Scientists have been looking for lightning on Venus for nearly half a century, searching through telescopes and monitoring for telltale electromagnetic sizzling with spacecraft. NASA’s Cassini spacecraft, which could easily detect lightning on Earth, flew by Venus twice in the late 1990s on its way to Saturn and didn’t pick up any flashes.

But earlier clues exist. Some of the Soviet Union’s Venera landers, launched between the 1960s and 1980s, registered suspicious pings on magnetic and acoustic sensors. The United States’ Pioneer Venus Orbiter picked up energetic bursts in the 1980s, as did the radio attached to the Galileo probe as it zipped by in 1990 on the way to Jupiter. A ground-based telescope also saw several faint luminous splotches on Venus in the mid-1990s.

“None of these have been completely convincing,” says Karen Aplin, a physicist at the University of Bristol who studies planetary lightning. “In general, it has been difficult to exclude the possibility of other explanations.”

The European Space Agency’s Venus Express spacecraft, which orbited the planet from 2006 to 2015, heard many “whistler-mode” radio waves coming from the planet. On Earth, these signals—named by radio operators during World War I who heard whistling sounds on the radio and worried they might be incoming grenades—can be generated by lightning.

However, “whistler-mode waves can be generated by any kind of instability or disturbance within the atmosphere,” says Shannon Curry, a planetary physicist at the University of California, Berkeley. They are heard regularly emanating from Venus and Mars, and it’s possible that these signals are coming from elusive lightning, but astronomers can’t be sure.

Seeing is believing

Most of the optical searches for lightning—looking for the visible flashes—have yielded no results. One possibility, Wilson says, is that “the source of the lightning is below the top of the clouds, which means the radio waves get out, but a lot of the light is blocked.”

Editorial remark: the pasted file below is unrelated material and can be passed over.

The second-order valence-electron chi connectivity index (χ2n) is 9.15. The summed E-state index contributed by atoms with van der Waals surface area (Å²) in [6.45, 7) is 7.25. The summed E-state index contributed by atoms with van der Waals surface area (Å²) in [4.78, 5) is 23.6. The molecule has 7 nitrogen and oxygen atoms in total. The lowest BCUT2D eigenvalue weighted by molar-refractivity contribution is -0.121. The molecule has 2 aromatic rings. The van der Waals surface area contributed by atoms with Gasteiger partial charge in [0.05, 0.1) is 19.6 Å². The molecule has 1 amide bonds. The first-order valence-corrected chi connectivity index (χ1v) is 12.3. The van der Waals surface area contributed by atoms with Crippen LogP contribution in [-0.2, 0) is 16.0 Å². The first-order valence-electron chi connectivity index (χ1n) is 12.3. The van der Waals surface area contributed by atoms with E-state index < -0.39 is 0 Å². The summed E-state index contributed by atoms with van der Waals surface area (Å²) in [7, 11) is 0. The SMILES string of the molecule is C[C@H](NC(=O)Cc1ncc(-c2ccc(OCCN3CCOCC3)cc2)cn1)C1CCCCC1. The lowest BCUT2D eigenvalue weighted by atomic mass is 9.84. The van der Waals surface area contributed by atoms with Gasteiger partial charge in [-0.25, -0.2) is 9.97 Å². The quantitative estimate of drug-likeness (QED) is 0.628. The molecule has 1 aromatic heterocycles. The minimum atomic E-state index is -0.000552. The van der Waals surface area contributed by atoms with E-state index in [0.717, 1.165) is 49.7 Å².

The Akatsuki spacecraft can search for faint flashes of light escaping Venus’s clouds. However, because the craft experienced an engine malfunction and failed to enter orbit around Venus in 2010, it had to circle around the solar system and try again in 2015. Although Akatsuki successfully entered Venus orbit on the second try, it had to settle for an overly elongated orbit that keeps the craft far away from the planet most of the time.

After half a decade, though, Akatsuki spotted a flash of light. “I’m surprised they didn’t see it again,” Curry says. “The fact that they only saw it once is what bothers me,” as lightning should appear in clusters. But “the detection itself I’m willing to believe.”

The flash doesn’t look like it could have been caused by a cosmic ray, though the Akatsuki team believes it could have been a bolide—a meteor that explodes in the atmosphere with a bright flash. The odds of Akatsuki seeing a bolide, based on what we know about how often they hit planets, however, is exceedingly unlikely.

For now, the leading explanation is lightning.